Hydrangeas prefer acidic soil but they also tolerate alkaline soil past 7.0 to a point. But, as the alkalinity increases, the leaves change, except for the leaf veins. For example: the leaf may turn from dark green to light green, from light green to bronze or yellow, from bronze to yellow and finally from yellow to white. While making these leaf color changes, the leaf veins always stay dark green. If conditions do not improve, the white leaf with dark green veins will then die. If the leaf veins are not dark green -they are not in the above three pictures- then soil pH is the cause.

Sunlight:

New leaves that do not get sufficient sunlight will not produce enough or very little green chlorophyll. As time passes and as the leaf gets more sun, the leaf should turn bright green and then dark green. The leaf veins appear white too in this scenario that occurs more often in the Spring when hydrangeas leaf out. So there is no action typically needed on your part other than wait. If things do not improve, the leaves may drop on their own.

The same thing happens with other plants too. Roses are a good example. This time of the year, many roses are producing new foliage and, sometimes, the foliage looks a shade of red when the leaf does not produce enough green chlorophyll. With the passage of time, the leaves change to green. Roses are actually more sensitive than hydrangeas to this lack of sunlight and may develop new leaves with the red coloring in mid summer if the days are cloudy enough.

Hydrangeas that break dormancy early and that are being winter protected with leaves/mulch/blankets may also show white-ish leaves when the leaves unfurl while still winter protected.

Nutrient problems in the soil:

Some nutrient deficiencies can result of leaves turning white but this is rare. I would expect that if this were to be the case, multiple plant types in the same planting location might be affected in the same way or in similar ways. I would expect sandy soil to produce this issue more than regular garden soils. A formal soil test would be needed to confirm these deficiencies as the issue tends to occur with micronutrients. Those simple test kits sold at plant nurseries may not detect a problem if they only check nitrogen levels or the three macro-nutrients only (nitrogen, phosphorus, potassium).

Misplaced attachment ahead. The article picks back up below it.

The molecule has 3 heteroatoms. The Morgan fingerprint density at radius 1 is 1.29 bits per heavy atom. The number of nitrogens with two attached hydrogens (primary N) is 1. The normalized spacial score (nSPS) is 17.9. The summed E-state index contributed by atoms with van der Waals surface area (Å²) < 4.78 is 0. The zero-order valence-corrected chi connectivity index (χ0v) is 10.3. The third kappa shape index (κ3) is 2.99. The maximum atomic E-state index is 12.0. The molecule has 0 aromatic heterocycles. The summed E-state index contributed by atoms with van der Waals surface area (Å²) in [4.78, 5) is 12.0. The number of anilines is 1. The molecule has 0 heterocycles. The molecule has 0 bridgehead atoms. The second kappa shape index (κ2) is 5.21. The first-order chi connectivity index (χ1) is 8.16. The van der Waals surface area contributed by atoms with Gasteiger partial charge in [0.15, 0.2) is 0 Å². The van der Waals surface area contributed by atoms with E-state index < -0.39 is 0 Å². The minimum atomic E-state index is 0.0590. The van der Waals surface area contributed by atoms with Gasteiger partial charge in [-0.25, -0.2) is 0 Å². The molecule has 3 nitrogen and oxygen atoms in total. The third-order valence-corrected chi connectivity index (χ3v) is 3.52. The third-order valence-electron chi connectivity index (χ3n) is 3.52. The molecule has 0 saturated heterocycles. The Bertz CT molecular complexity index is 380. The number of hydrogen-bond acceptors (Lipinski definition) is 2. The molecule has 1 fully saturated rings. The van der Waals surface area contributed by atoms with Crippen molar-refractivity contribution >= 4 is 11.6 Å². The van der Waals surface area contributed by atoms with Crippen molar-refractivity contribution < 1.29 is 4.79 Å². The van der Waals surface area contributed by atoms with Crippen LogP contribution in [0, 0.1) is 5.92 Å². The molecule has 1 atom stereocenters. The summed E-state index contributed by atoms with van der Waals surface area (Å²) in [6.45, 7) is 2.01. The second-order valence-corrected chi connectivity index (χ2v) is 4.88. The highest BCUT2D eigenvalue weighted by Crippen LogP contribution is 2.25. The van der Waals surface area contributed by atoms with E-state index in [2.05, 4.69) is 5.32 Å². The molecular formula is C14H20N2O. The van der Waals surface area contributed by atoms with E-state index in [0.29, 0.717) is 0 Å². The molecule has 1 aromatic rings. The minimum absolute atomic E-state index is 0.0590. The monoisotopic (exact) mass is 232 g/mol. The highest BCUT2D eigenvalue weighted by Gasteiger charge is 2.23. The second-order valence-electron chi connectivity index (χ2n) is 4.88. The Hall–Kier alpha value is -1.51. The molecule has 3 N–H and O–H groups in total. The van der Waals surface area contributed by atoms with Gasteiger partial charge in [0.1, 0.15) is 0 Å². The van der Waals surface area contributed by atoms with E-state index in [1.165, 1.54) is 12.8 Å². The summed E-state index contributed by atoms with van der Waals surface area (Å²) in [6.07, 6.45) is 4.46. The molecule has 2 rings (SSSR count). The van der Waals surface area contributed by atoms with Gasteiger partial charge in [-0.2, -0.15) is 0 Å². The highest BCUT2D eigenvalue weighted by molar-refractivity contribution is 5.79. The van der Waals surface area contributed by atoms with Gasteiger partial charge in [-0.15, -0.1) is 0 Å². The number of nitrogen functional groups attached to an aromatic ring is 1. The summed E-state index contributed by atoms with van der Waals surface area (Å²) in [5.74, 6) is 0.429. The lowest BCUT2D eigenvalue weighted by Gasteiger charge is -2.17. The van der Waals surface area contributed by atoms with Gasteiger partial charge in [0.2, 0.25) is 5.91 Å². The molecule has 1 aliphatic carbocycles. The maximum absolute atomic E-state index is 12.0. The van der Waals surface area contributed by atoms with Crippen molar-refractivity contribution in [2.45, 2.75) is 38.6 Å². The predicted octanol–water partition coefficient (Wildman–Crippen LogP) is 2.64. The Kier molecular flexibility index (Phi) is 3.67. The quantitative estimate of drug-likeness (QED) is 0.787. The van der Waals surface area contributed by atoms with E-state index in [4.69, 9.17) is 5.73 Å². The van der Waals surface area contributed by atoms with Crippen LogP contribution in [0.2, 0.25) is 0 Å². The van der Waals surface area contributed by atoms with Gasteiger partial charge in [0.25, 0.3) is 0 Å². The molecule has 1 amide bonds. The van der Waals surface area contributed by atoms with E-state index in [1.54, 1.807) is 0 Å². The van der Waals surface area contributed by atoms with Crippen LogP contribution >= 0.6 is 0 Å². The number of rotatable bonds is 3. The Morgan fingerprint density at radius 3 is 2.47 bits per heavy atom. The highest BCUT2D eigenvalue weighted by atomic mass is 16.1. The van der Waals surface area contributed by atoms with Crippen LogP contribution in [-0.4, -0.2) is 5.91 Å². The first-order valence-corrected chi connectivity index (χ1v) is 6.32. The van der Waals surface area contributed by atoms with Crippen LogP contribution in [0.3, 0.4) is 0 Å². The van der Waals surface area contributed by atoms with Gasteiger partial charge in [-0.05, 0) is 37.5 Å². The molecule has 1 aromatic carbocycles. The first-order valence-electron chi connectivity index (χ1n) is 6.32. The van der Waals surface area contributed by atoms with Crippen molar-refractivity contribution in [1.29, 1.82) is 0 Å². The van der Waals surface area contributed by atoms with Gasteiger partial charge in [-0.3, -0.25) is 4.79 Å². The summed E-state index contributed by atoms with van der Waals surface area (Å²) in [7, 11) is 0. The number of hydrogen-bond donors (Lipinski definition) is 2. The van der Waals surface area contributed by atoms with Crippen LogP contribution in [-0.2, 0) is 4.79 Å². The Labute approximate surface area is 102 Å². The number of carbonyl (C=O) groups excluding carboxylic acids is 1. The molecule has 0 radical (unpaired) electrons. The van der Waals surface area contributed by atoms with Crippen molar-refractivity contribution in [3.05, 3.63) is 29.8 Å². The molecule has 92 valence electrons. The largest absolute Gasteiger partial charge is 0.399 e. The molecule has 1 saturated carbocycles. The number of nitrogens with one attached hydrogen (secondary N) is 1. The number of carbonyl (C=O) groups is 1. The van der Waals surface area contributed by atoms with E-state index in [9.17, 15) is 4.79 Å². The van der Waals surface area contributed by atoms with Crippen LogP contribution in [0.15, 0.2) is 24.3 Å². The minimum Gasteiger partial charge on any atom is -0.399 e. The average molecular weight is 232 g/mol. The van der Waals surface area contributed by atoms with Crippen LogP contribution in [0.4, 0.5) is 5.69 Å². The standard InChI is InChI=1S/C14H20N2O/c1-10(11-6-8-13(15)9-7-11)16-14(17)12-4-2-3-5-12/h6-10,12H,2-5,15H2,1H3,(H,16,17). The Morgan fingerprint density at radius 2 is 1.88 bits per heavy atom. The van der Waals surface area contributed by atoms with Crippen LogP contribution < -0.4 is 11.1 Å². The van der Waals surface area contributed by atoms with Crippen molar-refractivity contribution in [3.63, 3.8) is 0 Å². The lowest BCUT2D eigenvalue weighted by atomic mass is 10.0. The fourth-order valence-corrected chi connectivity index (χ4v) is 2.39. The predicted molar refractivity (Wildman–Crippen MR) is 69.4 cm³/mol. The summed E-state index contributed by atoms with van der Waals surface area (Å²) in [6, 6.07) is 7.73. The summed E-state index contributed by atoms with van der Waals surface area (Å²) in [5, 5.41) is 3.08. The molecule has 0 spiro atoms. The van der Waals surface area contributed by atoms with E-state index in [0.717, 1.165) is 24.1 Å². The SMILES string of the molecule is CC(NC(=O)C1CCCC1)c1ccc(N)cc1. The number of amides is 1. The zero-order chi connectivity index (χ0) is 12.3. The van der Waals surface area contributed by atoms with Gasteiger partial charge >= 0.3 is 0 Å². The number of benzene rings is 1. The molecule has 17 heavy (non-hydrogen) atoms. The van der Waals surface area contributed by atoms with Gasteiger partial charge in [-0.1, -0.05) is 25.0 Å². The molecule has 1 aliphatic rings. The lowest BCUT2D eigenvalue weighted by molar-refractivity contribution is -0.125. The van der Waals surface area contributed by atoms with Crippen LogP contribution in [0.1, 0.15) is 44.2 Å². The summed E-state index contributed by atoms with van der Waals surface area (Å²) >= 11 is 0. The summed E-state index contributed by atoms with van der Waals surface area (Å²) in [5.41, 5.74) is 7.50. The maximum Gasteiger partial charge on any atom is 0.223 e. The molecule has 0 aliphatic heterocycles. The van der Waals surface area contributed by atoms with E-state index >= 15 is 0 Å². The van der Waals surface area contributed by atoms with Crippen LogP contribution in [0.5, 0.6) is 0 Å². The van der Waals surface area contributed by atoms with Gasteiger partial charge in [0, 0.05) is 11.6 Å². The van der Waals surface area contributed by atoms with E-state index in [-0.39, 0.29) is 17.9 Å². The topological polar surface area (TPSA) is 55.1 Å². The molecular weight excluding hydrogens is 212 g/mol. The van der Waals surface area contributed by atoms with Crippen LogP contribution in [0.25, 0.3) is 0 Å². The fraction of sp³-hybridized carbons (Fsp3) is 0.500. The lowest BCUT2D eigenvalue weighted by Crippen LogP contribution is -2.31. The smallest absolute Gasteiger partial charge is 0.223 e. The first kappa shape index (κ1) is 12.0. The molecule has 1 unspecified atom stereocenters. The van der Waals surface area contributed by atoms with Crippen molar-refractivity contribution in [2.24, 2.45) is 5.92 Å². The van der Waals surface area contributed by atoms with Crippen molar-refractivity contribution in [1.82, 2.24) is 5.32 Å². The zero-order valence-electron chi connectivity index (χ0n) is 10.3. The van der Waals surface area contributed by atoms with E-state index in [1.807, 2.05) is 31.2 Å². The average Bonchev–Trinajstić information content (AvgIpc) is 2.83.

Bottom Line:

Looks like a sunlight issue. I would not worry about those new leaves in the above three pictures. Note that leaves that are deeply inside the bush may tend to do this as they leaves above the white leaves cast shade and do not let much sunlight underneath. If the leaves above do not let much sun inside, you can consider cutting off the leaves or removing some branches/stems. To remove leaves on a hydrangea that blooms on old wood and whose stem/branch may now have Spring 2021 flower buds, I would recommend cutting the petiole string of these leaves (the string that connects the leaf to the stem/branch) so as not to accidentally cut off any Spring 2021 flower buds.

Watering:

Try setting the sprinkler to water near sunrise so infected foliage does not stay wet for long periods of time.

Fungus:

Cercospora leaf spot becomes more visible after the Summer Solstice. Apply the fungicide per label instructions to the leaves. Use clean sanitation practices too.
[Last edited by luis_pr - Apr 19, 2021 9:07 PM (+)]